asian american pastors and the culture gap

Here's an interesting article in the Los Angeles Times on some of the issues and challenges facing the many second-generation, English-speaking Asian American pastors in Asian churches all across the United States: Asian American pastors often minister across culture gap. For many ministers, it can mean having to navigate a host of cultural and generational differences within between them and their congregations and church leadership. It's an interesting read on the state of Asian American churches in the United States, which also led to the website of Rev. DJ Chuang, who's quoted in the article and has some interesting stuff to say. Check it out.

korean singer to collaborate with outkast

It was recently announced that Korean singer Lim Jeong-hee will collaborate with hip hop duo Outkast for her U.S. album debut: Singer Lim Teams With Outkast. JYP Entertainment CEO Park Jin-young (who was profiled in the Village Voice a few months back) is the mastermind behind the deal. Lim apparently spent time in New York last year to receive vocal training and tune up her English, so she's getting ready to attempt that elusive crack at U.S. audiences. Now, I don't really know much about popular Korean music, so I did some poking around YouTube and came across some videos of her performing. She's got some decent vocal chops, and sort of sounds a bit (okay, a lot) like a Korean Alicia Keys. I'm curious to see what how this Outkast collaboration will sound, if and when it eventually happens...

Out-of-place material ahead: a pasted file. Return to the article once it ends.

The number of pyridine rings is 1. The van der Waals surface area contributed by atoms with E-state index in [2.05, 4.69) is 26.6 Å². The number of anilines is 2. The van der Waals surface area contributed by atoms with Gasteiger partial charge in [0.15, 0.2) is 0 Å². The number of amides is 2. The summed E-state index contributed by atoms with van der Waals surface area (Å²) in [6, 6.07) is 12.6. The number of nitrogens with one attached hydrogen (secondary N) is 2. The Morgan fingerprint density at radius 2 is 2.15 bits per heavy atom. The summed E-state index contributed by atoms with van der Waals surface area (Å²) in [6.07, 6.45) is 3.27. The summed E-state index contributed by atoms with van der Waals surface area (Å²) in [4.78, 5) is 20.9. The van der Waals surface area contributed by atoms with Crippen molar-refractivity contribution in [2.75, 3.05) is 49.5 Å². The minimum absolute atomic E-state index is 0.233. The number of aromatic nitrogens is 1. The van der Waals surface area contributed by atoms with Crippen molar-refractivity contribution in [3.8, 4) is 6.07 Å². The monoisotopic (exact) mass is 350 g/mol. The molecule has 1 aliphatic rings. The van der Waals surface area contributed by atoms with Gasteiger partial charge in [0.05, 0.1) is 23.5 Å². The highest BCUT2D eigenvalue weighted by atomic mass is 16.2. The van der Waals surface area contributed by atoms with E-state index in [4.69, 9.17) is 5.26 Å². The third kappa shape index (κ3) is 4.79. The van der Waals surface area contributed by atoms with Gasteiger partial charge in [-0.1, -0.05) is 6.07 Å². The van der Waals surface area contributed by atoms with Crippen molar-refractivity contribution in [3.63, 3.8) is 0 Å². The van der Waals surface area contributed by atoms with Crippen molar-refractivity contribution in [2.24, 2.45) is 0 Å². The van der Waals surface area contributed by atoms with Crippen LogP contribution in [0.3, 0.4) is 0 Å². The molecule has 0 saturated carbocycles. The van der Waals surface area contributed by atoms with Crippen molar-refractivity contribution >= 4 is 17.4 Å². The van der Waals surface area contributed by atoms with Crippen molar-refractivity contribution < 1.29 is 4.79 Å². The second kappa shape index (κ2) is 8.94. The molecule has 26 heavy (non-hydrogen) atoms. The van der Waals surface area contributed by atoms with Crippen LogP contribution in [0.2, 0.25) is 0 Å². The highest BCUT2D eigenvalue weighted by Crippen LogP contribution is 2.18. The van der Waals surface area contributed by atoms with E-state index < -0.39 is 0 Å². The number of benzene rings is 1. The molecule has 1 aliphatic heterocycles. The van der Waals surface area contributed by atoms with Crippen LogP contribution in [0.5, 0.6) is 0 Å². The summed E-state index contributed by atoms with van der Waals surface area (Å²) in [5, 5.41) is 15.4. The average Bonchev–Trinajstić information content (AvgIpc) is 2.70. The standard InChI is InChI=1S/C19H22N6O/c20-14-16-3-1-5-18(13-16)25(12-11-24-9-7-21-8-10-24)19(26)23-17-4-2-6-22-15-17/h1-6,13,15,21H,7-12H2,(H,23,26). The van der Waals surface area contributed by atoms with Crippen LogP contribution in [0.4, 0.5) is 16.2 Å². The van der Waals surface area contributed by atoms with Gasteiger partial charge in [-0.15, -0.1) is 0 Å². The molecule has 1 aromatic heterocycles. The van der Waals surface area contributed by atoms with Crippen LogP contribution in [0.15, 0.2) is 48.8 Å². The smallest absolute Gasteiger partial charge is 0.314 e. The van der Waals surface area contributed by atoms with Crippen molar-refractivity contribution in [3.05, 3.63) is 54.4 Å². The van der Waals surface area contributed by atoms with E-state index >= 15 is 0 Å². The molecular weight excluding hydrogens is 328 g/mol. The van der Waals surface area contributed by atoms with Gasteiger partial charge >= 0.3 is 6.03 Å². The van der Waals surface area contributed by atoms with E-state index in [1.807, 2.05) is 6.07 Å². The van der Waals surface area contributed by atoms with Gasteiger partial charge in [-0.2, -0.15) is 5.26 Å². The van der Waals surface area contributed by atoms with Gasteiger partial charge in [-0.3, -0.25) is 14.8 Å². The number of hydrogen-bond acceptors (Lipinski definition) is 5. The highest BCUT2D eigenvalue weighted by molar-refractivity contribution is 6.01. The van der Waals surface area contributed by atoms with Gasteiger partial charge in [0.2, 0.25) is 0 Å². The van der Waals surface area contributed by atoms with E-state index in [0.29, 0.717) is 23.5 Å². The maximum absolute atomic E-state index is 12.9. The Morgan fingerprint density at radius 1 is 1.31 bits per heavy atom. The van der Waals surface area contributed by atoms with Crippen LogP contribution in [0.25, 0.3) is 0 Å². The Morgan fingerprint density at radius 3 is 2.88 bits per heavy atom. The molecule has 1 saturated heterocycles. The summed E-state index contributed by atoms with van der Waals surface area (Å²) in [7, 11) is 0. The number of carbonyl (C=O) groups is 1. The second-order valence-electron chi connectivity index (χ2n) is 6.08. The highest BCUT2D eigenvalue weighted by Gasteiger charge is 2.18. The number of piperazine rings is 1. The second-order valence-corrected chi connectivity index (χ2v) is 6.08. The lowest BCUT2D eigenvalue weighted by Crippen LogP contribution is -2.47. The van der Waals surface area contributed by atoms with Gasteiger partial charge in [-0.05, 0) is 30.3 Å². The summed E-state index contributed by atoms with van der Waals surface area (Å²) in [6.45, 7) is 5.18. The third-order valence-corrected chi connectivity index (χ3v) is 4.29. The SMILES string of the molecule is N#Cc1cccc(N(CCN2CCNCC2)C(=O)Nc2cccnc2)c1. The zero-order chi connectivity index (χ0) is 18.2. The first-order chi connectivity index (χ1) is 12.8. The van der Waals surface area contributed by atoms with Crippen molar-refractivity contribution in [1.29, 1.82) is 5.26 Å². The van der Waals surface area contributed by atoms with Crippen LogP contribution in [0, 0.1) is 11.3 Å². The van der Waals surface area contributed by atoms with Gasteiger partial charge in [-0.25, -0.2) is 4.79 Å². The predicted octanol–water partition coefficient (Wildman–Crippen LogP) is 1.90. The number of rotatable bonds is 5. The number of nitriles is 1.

blame the designers, not china

Last week, the Consumer Product Safety Commission announced that baby supply company Kolcraft Enterprises Inc. is recalling more than 425,000 play yards after a 10-month old boy was strangled. The boy was inside the "Sesame Beginnings Travel Play Yard" and the restraint strap from the elevated changing table hung down into the main play area and strangled him. The company is now recalling a dozen different types of play yards with changing table attachments and a similar type of strap.